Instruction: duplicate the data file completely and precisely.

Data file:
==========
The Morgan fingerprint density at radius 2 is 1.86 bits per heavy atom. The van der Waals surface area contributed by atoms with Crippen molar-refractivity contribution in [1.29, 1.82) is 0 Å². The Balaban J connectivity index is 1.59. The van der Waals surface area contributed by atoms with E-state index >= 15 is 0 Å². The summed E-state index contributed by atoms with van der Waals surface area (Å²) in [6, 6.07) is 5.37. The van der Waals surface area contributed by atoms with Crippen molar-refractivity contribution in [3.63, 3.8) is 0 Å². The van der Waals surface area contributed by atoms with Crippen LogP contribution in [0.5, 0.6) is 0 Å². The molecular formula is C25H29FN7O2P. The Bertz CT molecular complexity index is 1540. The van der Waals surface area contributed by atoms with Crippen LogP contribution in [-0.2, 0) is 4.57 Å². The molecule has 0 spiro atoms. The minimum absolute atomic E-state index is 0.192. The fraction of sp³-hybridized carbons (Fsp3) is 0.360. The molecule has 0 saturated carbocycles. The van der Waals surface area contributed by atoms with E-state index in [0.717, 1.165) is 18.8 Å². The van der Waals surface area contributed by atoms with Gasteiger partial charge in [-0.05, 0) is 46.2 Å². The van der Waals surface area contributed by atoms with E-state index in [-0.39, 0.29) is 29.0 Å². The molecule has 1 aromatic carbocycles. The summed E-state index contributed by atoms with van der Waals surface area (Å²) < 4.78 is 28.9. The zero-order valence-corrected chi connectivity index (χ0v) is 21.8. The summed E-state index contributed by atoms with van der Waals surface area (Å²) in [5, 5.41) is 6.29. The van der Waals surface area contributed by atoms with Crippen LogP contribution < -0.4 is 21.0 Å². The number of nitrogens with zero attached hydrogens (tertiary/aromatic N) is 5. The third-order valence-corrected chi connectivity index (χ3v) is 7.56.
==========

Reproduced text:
The Morgan fingerprint density at radius 2 is 1.86 bits per heavy atom. The van der Waals surface area contributed by atoms with Crippen molar-refractivity contribution in [1.29, 1.82) is 0 Å². The Balaban J connectivity index is 1.59. The van der Waals surface area contributed by atoms with E-state index >= 15 is 0 Å². The summed E-state index contributed by atoms with van der Waals surface area (Å²) in [6, 6.07) is 5.37. The van der Waals surface area contributed by atoms with Crippen molar-refractivity contribution in [3.63, 3.8) is 0 Å². The van der Waals surface area contributed by atoms with Crippen LogP contribution in [0.5, 0.6) is 0 Å². The molecular formula is C25H29FN7O2P. The Bertz CT molecular complexity index is 1540. The van der Waals surface area contributed by atoms with Crippen LogP contribution in [-0.2, 0) is 4.57 Å². The molecule has 0 spiro atoms. The minimum absolute atomic E-state index is 0.192. The fraction of sp³-hybridized carbons (Fsp3) is 0.360. The molecule has 0 saturated carbocycles. The van der Waals surface area contributed by atoms with E-state index in [0.717, 1.165) is 18.8 Å². The van der Waals surface area contributed by atoms with Gasteiger partial charge in [-0.05, 0) is 46.2 Å². The van der Waals surface area contributed by atoms with E-state index in [-0.39, 0.29) is 29.0 Å². The molecule has 1 aromatic carbocycles. The summed E-state index contributed by atoms with van der Waals surface area (Å²) < 4.78 is 28.9. The zero-order valence-corrected chi connectivity index (χ0v) is 21.8. The summed E-state index contributed by atoms with van der Waals surface area (Å²) in [5, 5.41) is 6.29. The van der Waals surface area contributed by atoms with Crippen LogP contribution < -0.4 is 21.0 Å². The number of nitrogens with zero attached hydrogens (tertiary/aromatic N) is 5. The third-order valence-corrected chi connectivity index (χ3v) is 7.56.